The Commodore turns 164 years old

Commodore MunroeRalph Middleton “Commodore” Munroe is one of Coconut Grove’s earliest settlers and was a successful businessman, yacht designer, avid yachtsman, photographer, author, naturalist and prominent Coconut Grove resident.

Munroe was born on April 3, 1851 in New York. Raised in Staten Island, Munroe was a descendant to William Munroe, who created the first lead pencil and manufactured it shortly after the war of 1812.

While growing up, Munroe was influenced by conservationist Henry David Thoreau and Ralph Waldo Emerson that taught him the importance of preservation.

After attending military school, he enrolled at Columbia University in New York to study drafting that later helped him with his yacht designs.

As a young man, he was fascinated with boats and at the age of 26 jumped at an opportunity to sail to Key West, Florida with relatives in 1877. Along the way they sailed past Biscayne Bay and discovered the beautiful wilderness beside the coast and the inhabitants alongside the Miami River. Munroe took notice of the mild climate, subtropical landscapes, and friendly people he met in South Florida.

Upon his return to New York, Munroe met Eva Hewitt and the couple was married in 1879. A year later they had a baby girl. Sadly, Eva Munroe developed tuberculosis. Per the advice of the doctor to take her to a warmer climate, Munroe brought his wife, along with her sister, who was also sick, and her brother to Miami, Florida where he remembered the weather was warm. The baby remained with her grandmother in New York.

There he setup camp along the north bank of the Miami River in hopes that his wife would recover, but despite his effort, the illness claimed both Eva and her sister in 1882. Another tragedy came into his life upon his return to New York. His baby daughter had passed away from influenza.

Munroe returned to South Florida later that year along with his brother-in-law. Together they helped their friends, the Peacocks, build Coconut Groves first hotel on the shore of Biscayne Bay called the Bay View Villas (later changed to the Peacock Inn) and it opened the following winter.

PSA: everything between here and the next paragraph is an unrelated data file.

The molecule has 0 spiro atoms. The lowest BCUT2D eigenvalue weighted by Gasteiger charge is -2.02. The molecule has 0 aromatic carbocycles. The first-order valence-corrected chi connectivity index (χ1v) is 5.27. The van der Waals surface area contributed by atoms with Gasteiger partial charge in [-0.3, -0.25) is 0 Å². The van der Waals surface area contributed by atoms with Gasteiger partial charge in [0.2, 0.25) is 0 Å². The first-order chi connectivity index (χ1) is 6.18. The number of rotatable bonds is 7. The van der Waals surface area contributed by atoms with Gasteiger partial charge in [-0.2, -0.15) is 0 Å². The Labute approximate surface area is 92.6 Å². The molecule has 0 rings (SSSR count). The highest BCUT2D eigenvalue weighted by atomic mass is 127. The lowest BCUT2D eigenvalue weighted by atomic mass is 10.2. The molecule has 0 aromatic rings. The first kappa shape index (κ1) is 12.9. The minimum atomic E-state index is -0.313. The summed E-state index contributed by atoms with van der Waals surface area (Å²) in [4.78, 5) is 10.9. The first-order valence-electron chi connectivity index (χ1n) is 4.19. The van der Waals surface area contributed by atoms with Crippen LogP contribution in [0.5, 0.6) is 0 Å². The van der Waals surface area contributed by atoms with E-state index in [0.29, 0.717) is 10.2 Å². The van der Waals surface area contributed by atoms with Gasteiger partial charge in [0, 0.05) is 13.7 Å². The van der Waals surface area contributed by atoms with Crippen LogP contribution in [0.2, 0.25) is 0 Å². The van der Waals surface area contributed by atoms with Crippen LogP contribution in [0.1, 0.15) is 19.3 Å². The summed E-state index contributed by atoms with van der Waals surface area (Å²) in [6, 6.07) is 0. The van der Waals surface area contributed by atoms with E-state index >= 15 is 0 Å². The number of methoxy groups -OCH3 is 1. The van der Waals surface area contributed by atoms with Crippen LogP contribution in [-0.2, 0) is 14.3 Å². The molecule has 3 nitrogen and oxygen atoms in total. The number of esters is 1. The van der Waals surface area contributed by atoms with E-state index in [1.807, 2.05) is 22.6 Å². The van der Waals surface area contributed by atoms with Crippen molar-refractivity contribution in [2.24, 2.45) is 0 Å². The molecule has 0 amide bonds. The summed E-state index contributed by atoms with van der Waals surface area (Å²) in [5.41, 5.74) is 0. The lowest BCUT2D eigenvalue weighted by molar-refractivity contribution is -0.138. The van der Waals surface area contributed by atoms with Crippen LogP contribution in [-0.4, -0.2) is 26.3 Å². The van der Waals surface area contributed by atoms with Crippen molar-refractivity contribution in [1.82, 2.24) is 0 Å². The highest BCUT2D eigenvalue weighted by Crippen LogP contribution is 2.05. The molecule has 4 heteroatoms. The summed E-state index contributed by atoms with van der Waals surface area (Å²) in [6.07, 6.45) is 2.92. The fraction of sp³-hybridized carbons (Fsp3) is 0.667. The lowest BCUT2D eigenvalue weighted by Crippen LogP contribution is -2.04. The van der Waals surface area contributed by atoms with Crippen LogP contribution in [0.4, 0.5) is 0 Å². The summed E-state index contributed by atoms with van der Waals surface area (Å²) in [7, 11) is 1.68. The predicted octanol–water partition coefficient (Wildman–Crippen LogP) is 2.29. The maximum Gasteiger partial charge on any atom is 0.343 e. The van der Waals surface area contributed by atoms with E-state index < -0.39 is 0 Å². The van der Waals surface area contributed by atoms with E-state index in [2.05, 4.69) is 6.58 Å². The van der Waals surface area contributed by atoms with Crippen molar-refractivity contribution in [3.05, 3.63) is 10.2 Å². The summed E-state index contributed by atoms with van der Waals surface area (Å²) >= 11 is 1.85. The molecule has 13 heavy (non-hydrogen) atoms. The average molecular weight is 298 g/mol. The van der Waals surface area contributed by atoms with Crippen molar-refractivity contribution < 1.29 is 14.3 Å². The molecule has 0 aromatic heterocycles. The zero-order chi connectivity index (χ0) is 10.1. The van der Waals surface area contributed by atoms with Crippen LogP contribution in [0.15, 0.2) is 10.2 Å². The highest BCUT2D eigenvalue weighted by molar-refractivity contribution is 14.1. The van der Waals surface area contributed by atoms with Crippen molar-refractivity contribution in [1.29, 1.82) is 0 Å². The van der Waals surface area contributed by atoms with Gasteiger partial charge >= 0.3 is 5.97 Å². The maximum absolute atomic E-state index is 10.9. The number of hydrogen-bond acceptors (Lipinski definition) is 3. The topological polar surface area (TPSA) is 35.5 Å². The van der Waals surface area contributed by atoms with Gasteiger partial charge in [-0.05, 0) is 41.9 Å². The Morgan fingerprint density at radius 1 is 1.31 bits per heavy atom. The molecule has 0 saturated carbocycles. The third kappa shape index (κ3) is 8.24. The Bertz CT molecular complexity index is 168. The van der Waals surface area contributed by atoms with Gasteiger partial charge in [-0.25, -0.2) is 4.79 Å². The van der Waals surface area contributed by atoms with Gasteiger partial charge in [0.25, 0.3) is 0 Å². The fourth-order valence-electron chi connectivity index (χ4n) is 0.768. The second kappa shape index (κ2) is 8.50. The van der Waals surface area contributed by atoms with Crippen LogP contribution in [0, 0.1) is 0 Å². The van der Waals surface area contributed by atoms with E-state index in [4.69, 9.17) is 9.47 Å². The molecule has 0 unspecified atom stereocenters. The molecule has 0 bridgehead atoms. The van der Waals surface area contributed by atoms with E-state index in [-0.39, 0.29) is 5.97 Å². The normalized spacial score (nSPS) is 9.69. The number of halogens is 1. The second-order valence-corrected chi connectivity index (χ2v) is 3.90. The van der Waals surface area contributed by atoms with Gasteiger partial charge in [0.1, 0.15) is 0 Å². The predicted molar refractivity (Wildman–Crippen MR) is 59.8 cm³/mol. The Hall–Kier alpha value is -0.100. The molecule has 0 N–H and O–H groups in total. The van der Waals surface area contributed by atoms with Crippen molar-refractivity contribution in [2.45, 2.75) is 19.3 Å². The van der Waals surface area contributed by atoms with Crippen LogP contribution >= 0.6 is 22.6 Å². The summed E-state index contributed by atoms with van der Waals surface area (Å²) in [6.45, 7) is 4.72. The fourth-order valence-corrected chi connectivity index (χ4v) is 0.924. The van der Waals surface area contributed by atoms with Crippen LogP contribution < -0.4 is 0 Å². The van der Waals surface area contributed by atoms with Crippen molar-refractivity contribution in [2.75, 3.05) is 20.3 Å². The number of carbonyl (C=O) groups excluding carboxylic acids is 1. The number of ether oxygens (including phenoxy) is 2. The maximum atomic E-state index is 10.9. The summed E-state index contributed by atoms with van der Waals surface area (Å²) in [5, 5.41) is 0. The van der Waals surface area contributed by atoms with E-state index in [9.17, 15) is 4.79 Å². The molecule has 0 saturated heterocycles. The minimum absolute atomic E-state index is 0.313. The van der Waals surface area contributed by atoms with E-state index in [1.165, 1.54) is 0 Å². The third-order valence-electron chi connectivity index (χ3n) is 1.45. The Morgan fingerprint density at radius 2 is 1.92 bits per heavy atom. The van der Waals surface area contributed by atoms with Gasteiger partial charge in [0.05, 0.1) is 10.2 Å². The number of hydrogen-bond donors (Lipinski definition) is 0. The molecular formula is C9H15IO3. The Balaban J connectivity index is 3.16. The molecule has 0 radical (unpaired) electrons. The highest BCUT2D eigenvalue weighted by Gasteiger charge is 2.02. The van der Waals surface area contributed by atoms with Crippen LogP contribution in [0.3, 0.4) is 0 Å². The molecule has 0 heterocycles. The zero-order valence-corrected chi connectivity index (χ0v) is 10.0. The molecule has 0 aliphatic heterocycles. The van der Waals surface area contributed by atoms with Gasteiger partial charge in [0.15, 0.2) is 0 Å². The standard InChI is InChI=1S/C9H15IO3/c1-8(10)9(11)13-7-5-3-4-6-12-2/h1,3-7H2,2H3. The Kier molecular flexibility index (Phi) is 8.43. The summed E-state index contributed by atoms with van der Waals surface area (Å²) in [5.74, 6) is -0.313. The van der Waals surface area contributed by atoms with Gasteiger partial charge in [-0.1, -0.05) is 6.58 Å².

Barnacle Coconut GroveFor several years later, Munroe would split his time between New York and South Florida, often staying at the Bay View Villa until his decision in 1886 to make Coconut Grove his permanent residence. He purchased 40 Acres of Bayfront hammock (tropical hardwood forest) land for $400 and one of his sailboats valued at $400. A total purchase price of $800.

In 1887, Munroe built a boat house that became his home, workshop and favorite gathering spot for the local sailing community. Soon after the construction of the boat house, a group of residence created the Biscayne Bay Yacht Club (still in operation today) and elected Munroe as Commodore, a title he held for 22 years. His boat house became the initial home of the newly founded club. Within those 22 years, Munroe designed over 55 different boats. His last surviving vessel, Micco, was destroyed by hurricane Andrew in 1992.

Frequent visitors made the boat house an inadequate spot for a residence so he built for himself a home on the ridge above. It was not your typical pioneer house. The house was originally designed as a unique one story square bungalow with a hipped roof structure having each point facing North, South, East and West. He constructed it partly from salvaged ship timber. It called his home the “Barnacle.”

Barnacle Coconut GroveAbout a decade later when more room was needed, Munroe lifted the original structure adding a first floor below. Today the Barnacle still stands in its original location making it the oldest home in Dade County.

On a return trip from visiting family in New York in the fall of 1894, Munroe met his second wife Miss Jessie Wirth. They married that spring and later had 2 children; a daughter, Patty, and a son Wirth.

Ralph Munroe was an active leader in the Coconut Grove community. Because of his early influence from conservationist and his love for nature, he successfully fought against the developers proposals to create artificial islands off shore. He also came against engineers who proposed piping raw sewage into the Bay. He fought to keep Coconut Grove as he found it, spending his life protecting its unique subtropical character.

This Coconut Grove Pioneer helped establish the first library, post office, churches, schools and a look into South Florida’s history through his photography.

Ralph Munroe lived in Coconut Grove until his death on August 20, 1933 at the age of 82.


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